|Publication number||US6431504 B1|
|Application number||US 09/895,632|
|Publication date||Aug 13, 2002|
|Filing date||Jul 2, 2001|
|Priority date||Jul 2, 2001|
|Publication number||09895632, 895632, US 6431504 B1, US 6431504B1, US-B1-6431504, US6431504 B1, US6431504B1|
|Original Assignee||Chad Ignagni|
|Export Citation||BiBTeX, EndNote, RefMan|
|Patent Citations (19), Referenced by (17), Classifications (15), Legal Events (3)|
|External Links: USPTO, USPTO Assignment, Espacenet|
1. Field of Invention
The invention is a device for an adhesive attachment to an upper surface of a computer mouse providing a contoured extension platform for the user to rest his hand, thumb and non-operating fingers upon for comfort while operation of the computer mouse with the user's operational fingers.
2. Description of Prior Art
The following United States patents were discovered and are disclosed within this application for utility patent. All relate to computer mouse accessories and devices for ergonomic improvement of computer operational devices.
Four U.S. Pat. Nos., 6,157,370 to Kravtin, et al., 5,865,404 to Hesley, 5,913,497 to Myers and 5,762,302, also to Myers, are devices providing palm support to a computer mouse, attaching either directly to the rear of the computer mouse or by way of a tether to the rear of a computer mouse, these patents having a roller mechanism on the undersides to roll with the computer mouse, in a sort of trailer fashion. In U.S. Pat. No. D 419,540 to Salzman, a wrist and arm support are disclosed.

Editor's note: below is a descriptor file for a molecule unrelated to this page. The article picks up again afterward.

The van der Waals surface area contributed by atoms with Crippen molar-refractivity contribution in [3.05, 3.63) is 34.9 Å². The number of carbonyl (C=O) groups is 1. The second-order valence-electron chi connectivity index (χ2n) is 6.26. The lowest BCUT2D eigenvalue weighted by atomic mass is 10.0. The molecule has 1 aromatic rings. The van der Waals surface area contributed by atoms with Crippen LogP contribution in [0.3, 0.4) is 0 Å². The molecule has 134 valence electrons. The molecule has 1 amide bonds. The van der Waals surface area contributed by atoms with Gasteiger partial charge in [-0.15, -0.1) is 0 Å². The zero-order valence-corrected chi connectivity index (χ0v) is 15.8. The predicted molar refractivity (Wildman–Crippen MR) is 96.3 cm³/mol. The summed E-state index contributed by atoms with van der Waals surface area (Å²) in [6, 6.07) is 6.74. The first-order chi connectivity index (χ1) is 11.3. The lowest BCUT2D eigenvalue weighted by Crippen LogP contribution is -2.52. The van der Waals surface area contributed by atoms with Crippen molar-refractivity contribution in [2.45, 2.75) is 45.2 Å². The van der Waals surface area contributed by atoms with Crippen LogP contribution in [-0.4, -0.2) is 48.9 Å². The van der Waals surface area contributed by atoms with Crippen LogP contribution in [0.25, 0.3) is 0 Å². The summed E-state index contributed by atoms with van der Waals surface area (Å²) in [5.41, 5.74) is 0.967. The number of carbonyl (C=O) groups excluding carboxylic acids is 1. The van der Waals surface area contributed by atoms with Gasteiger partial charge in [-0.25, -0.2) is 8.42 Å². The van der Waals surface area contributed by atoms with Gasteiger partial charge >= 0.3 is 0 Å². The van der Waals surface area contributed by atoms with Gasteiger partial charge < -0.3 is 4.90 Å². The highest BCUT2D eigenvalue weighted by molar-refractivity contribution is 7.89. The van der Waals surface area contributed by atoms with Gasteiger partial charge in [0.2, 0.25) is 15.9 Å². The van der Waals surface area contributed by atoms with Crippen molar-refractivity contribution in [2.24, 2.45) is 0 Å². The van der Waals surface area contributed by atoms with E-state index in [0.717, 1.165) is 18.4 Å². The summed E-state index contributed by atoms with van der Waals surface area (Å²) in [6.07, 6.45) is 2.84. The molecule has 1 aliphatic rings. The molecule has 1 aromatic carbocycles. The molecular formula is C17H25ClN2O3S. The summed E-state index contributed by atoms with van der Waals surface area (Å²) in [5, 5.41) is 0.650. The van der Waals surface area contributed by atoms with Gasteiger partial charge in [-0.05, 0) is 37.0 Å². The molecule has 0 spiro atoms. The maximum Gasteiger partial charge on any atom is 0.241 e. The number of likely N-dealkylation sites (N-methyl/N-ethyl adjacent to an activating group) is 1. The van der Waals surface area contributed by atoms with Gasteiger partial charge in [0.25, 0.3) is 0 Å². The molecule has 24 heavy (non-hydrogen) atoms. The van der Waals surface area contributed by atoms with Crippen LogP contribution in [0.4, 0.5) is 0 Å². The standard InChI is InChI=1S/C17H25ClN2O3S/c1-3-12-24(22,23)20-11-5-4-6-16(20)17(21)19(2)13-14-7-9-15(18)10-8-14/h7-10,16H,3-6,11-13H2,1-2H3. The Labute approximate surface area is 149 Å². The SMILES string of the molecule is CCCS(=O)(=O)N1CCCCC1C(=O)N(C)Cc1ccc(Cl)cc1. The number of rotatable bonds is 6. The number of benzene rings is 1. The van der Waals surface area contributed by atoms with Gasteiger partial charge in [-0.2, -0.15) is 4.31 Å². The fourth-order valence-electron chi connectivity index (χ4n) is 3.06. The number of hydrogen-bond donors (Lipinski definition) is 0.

Items attaching to the upper surface of a computer mouse include U.S. Pat. Nos. 5,581,277 to Tajiri and 5,949,406 to Kress. The Tajiri patent is a ball mounting to the top of the computer mouse to curve the hand while using the computer mouse, while the Kress patent is a “crown” cradling three fingers of the hand which are the three operational fingers of the hand on a computer mouse. Neither of these provide a resting surface for the entire hand of the user. Detachable and adjustable tabs attaching to the sides of a computer mouse are disclosed in U.S. Pat. No. 5,990,870 to Chen, et al. which provide several embodiments for allowing resting points for the thumb and pinky finger of the users hand during use of the computer mouse.
The primary objective of the invention is to provide an attachable platform to the upper surface of a computer mouse which provides a location for resting a portion of the hand and the non-operational fingers of the users hand for additional comfort to the computer operator during mouse use also providing an expanded area for placement of the thumb and palmar region of the operator's hand. A further objective of the invention is to provide the device without adding significant additional space requirement to the operating area where the computer mouse is used.